Why Low-Tech Skills Still Matter in Nursing
Jennnifer L.W. Fink, RN, BSN | NursingLink
Remember when back rubs were a standard part of patient care? Those days may be long gone, but science is showing us that those back rubs were beneficial. Massage has been scientifically proven to decrease pain, anxiety, sleeplessness, depression, stress, nausea and fatigue. A study in Cancer Nursing found that a simple 10-minute foot massage has a “significant, immediate effect of the perception of pain, nausea and relaxation…”
The most effective touches seem to be those that express care or concern. Nurses touch patients incidentally while performing procedures, but the effect of perfunctory touch is not the same as that of caring touch. Reaching out to hold a patient’s hand, putting your hand on his shoulder or offering a hug when you see tears in your patient’s eyes goes beyond basic nursing care to offer human support and comfort which may decrease discomfort, stress and fatigue.
One caution: Not all patients are open to non-care-related touch. Watch your patients for clues. If they’re touchy-feely with their family, odds are, they’re open to physical touch. But constantly re-assess the situation. If your patient tenses up when you touch her shoulder, back off. You may want to ask permission before touching patients. I’ll occasionally hug patients, but I always ask permission first.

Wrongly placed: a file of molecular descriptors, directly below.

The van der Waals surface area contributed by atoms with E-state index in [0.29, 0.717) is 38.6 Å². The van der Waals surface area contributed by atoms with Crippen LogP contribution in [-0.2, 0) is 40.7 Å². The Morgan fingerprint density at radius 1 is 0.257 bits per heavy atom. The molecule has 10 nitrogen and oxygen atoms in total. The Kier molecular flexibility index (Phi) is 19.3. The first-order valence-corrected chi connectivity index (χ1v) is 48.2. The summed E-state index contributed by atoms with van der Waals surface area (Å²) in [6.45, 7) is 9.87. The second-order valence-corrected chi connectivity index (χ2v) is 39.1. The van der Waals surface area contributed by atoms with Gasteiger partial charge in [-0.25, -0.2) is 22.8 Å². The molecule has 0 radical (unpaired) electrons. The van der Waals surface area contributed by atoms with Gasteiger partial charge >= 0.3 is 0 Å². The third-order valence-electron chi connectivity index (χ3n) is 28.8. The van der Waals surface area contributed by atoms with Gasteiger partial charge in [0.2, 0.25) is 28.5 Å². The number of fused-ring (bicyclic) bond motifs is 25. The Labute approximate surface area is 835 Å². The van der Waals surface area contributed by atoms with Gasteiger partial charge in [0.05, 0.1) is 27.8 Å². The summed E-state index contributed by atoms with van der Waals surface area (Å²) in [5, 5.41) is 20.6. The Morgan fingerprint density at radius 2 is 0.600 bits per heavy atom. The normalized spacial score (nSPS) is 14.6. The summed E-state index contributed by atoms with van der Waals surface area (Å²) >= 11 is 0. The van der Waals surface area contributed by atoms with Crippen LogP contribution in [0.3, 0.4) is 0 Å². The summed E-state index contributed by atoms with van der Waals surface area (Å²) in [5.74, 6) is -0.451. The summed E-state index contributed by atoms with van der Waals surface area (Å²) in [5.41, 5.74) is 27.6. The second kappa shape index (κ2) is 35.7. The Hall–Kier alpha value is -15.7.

Depending on your personal beliefs and spirituality, praying with a patient can seem like an intrusion of privacy, an imposition of belief or an essential spiritual intervention. And as Winslow and Winslow noted in “Examining the Ethics of Praying with Patients,” the idea of praying with patients brings up a host of questions, including:
• If prayer is believed to be genuinely beneficial, should nurses go beyond offering to pray with patients and urge patients to engage in prayer?
• If patients are given the option of prayer with a nurse, will those who reject prayer be likely to wonder how this will affect the rest of their care?
• What about patients whose religious practices differ greatly from those of their nurse?
• Can the nurses, with integrity, participate in forms of prayer that are contrary to the nurse’s own belief system?
• What should be done with patients’ requests for prayer if the nurse does not believe in prayer at all?